with the Office of Justice Programs' National Institute of Justice (NIJ)
Fishing for evidence yields results in Texas
When officers need to investigate an unwitnessed vehicle crash, especially a fatal one, they can usually find plenty of physical evidence. Unless, of course, it ends up underwater
By Becky Lewis
Tech Beat Magazine
When officers need to investigate an unwitnessed vehicle crash, especially a fatal one, they can usually find plenty of physical evidence: tire tracks, skid marks, broken trees, damaged guardrails, and of course, the vehicle itself.
Unless, of course, it ends up underwater.
Lt. Michael Mitchell of the Texas Parks and Wildlife Department says that sometimes he envies officers who work on the 29 percent of Earth’s surface not covered by water.
“In Texas, my agency is the primary water patrol agency,” Mitchell says. “We were looking for persons or evidence under the water by using either hooks, which is a laborious process, or divers, which is an inefficient and expensive process, and we wanted to find a way to do it better.”
The way that Mitchell devised for doing it better involved taking off-the-shelf technology used for commercial and recreational fishing, and putting it to a different use. Taking a side scan sonar imagining device, which is typically hard-mounted into one vessel, Mitchell devised a portable box, power supply and transducer mount that can be used in any available boat on the fly, “including one belonging to a civilian volunteer who is just in the right place at the right time to help expedite the search. We’ve been doing this for more than six years. It’s passé, it’s proven and it’s in place.”
A former member of the U.S. Navy, Mitchell knew that the military used similar, but expensive, technology. A setup similar to the ones used by Texas Parks and Wildlife, in contrast, costs only a few thousand dollars yet produces vitally important results. He explains that every drowning or other underwater investigation has its own unique characteristics, and recovery can often take many hours or even many days.
However, using side scan sonar technology, Texas Parks and Wildlife has seen success in as little as 30 minutes. In that particular incident, other agencies had used manual searching methods for many hours before the device arrived. Within a half-hour, the device had located three specific areas of interest, and divers had investigated and located the victim, a 14-year-old boy who went swimming with friends in a flood-swollen river. The two other boys swam to safety.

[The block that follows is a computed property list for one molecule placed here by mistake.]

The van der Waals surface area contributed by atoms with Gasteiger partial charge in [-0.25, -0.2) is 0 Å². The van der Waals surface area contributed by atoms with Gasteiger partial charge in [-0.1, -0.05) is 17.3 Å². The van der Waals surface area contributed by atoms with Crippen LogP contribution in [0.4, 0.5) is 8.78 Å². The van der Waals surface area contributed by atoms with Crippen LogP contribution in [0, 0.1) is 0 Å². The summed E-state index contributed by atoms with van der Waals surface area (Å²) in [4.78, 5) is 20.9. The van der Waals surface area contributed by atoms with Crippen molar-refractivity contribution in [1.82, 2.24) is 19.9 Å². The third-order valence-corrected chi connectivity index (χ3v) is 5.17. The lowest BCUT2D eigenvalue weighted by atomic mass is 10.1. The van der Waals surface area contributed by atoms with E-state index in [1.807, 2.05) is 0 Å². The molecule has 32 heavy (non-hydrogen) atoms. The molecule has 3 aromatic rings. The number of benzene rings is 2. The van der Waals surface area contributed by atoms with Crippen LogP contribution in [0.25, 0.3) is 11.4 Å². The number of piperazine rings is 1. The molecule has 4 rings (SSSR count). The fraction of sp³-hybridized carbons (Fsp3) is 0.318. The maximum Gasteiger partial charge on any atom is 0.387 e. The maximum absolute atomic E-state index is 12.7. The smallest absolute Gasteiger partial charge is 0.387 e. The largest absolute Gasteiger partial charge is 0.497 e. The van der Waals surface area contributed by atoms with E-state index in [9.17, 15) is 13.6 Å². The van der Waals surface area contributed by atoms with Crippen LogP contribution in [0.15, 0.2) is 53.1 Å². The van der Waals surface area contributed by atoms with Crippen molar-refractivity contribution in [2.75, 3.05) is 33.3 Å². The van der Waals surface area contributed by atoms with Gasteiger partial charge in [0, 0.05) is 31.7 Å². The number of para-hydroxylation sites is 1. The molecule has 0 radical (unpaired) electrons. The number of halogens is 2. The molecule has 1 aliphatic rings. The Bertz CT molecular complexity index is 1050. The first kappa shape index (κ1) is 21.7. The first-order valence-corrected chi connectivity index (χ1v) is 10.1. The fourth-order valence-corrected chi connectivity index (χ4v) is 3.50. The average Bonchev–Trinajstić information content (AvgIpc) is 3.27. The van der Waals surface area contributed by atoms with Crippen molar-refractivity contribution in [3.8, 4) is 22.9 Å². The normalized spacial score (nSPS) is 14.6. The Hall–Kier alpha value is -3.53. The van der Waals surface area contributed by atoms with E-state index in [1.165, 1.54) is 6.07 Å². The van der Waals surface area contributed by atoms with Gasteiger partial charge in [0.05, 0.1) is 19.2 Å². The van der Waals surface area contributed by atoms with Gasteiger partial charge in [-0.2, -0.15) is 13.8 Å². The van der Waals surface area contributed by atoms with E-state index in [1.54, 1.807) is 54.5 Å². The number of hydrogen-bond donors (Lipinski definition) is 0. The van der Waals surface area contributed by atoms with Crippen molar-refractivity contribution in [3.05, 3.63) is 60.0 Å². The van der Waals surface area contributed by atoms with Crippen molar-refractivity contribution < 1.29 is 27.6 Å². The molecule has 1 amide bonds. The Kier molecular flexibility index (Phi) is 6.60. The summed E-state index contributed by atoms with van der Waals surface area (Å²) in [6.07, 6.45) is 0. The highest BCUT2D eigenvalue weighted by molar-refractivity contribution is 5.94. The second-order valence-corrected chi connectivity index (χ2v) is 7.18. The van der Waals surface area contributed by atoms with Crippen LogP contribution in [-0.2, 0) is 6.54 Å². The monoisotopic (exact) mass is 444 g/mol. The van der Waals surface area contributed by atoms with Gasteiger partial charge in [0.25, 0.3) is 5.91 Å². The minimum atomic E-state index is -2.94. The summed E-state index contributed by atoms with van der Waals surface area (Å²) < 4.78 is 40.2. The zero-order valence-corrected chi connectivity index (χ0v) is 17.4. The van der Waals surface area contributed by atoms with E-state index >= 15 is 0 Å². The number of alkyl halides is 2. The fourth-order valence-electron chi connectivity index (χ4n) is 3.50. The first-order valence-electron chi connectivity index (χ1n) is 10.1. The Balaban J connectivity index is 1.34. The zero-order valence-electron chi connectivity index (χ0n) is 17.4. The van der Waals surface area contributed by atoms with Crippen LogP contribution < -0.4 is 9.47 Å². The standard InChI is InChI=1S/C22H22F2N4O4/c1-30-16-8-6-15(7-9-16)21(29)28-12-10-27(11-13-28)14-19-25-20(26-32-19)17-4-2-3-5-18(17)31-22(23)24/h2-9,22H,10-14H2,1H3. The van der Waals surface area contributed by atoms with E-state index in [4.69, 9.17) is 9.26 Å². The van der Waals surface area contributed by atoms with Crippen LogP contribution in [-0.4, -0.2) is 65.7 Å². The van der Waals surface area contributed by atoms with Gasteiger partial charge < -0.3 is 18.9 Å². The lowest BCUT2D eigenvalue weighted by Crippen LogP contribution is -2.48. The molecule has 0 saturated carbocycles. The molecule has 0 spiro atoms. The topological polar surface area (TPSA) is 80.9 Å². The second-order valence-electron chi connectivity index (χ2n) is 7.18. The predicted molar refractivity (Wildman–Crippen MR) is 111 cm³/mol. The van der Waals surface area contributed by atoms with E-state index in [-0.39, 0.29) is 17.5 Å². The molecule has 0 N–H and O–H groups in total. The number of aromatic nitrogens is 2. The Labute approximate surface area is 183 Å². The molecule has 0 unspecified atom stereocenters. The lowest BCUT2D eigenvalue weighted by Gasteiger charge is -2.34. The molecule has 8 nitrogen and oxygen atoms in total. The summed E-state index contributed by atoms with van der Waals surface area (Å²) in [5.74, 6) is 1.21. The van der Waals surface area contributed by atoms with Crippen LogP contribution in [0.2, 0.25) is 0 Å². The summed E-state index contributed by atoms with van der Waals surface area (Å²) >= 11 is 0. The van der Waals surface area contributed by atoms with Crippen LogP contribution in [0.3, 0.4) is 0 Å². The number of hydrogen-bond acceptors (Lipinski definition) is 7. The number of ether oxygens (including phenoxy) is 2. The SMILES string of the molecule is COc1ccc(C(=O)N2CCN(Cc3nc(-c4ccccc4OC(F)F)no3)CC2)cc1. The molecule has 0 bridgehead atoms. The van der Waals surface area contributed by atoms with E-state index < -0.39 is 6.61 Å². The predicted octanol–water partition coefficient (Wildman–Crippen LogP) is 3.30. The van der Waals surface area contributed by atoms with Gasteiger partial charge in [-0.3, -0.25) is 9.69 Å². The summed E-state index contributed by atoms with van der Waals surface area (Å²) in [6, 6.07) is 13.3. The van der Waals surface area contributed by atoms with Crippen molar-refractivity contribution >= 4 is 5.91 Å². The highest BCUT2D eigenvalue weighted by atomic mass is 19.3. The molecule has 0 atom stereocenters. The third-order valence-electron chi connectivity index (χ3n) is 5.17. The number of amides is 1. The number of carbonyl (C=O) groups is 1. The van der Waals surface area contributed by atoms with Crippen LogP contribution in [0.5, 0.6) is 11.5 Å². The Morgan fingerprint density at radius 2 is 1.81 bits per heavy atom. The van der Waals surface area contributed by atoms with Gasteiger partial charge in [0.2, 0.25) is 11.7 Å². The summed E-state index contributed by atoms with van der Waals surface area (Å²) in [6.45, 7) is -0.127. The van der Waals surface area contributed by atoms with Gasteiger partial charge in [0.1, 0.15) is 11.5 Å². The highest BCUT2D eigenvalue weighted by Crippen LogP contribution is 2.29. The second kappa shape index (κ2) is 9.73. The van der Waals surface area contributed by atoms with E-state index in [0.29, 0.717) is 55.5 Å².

“It’s not average, but it is a great success story,” Mitchell says. “Every drowning event is personal because it affects a family. With this device, I’m confident that we can at least decrease the amount of time a family is suffering the pain of not knowing. We know it at least puts us in areas of interest more so than manual hook and line dragging.”
Investigating officers can keep a device available in their vehicle back seats because it takes up only a few square feet of space, and more than 100 side scan sonar units are now in use throughout Texas. However, in a state that big, an official vessel could still be hours away from the scene. Thus, in many cases, officers have welcomed volunteer assistance and mounted the side scan sonar in a personally owned watercraft.
Although the device can be, and has been, mounted in many types of boats, Mitchell cautions that it takes training to interpret the sonar images that result. To help with that interpretation, he teaches a multi-day training course that includes classroom sessions and a field exercise to find an object in a lake.
Students start with studying images of more easily identifiable objects, such as a sailboat that sank off the coast of Florida and an airplane immersed in a lake, and move on to more obscure results. Key points emphasized in the training include that because the technology sweeps across the bottom, the investigating boat has passed the object before the officer sees the image and it might sometimes be easier to identify an object from its shadow rather than its actual image. Side scan sonar also has its shortcomings; for example, it cannot identify objects as small as a handgun, which often sink into the mud and are almost impossible to find through that means.
“The images admittedly are difficult to interpret. In our investigations, we also use photography, including aerial photography, and combine the results. We use free software to help pull it all together,” he says.
Investigators from outside Texas who are interested in the technology could start by researching side scan sonar technology on the Internet, then contact Mitchell for more information.
“A lot of people might want to patent this type of portable transducer concept and sell it, but I’m the opposite. I just want to help.”
For more information on Texas Parks and Wildlife’s use of side scan sonar in underwater investigations, which was the subject of a presentation at the June 2013 National Institute of Justice (NIJ) Technology Institute for Law Enforcement, contact Lt. Michael Mitchell at email@example.com. For more information on NIJ Technology Institutes, contact NIJ Senior Law Enforcement Program Manager Mike O’Shea at (202) 305-7954 or firstname.lastname@example.org.